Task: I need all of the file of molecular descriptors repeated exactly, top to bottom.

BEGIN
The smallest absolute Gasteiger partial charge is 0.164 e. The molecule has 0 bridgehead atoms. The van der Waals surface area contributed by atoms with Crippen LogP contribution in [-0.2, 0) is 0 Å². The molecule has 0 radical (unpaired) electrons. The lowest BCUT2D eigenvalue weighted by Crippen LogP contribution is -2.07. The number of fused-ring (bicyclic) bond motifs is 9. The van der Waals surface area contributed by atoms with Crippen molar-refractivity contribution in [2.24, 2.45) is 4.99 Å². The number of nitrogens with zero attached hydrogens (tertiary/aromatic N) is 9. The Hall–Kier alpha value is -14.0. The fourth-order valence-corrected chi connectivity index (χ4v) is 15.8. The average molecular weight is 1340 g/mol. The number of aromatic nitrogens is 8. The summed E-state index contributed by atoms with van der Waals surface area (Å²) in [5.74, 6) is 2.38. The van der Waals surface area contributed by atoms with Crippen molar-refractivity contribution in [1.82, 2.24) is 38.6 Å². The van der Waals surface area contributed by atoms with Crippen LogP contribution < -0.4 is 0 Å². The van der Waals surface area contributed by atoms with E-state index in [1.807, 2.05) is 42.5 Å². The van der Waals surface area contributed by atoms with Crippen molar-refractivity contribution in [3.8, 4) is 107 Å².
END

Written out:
The smallest absolute Gasteiger partial charge is 0.164 e. The molecule has 0 bridgehead atoms. The van der Waals surface area contributed by atoms with Crippen LogP contribution in [-0.2, 0) is 0 Å². The molecule has 0 radical (unpaired) electrons. The lowest BCUT2D eigenvalue weighted by Crippen LogP contribution is -2.07. The number of fused-ring (bicyclic) bond motifs is 9. The van der Waals surface area contributed by atoms with Crippen molar-refractivity contribution in [2.24, 2.45) is 4.99 Å². The number of nitrogens with zero attached hydrogens (tertiary/aromatic N) is 9. The Hall–Kier alpha value is -14.0. The fourth-order valence-corrected chi connectivity index (χ4v) is 15.8. The average molecular weight is 1340 g/mol. The number of aromatic nitrogens is 8. The summed E-state index contributed by atoms with van der Waals surface area (Å²) in [5.74, 6) is 2.38. The van der Waals surface area contributed by atoms with Crippen molar-refractivity contribution in [1.82, 2.24) is 38.6 Å². The van der Waals surface area contributed by atoms with Crippen LogP contribution < -0.4 is 0 Å². The van der Waals surface area contributed by atoms with E-state index in [1.807, 2.05) is 42.5 Å². The van der Waals surface area contributed by atoms with Crippen molar-refractivity contribution in [3.8, 4) is 107 Å².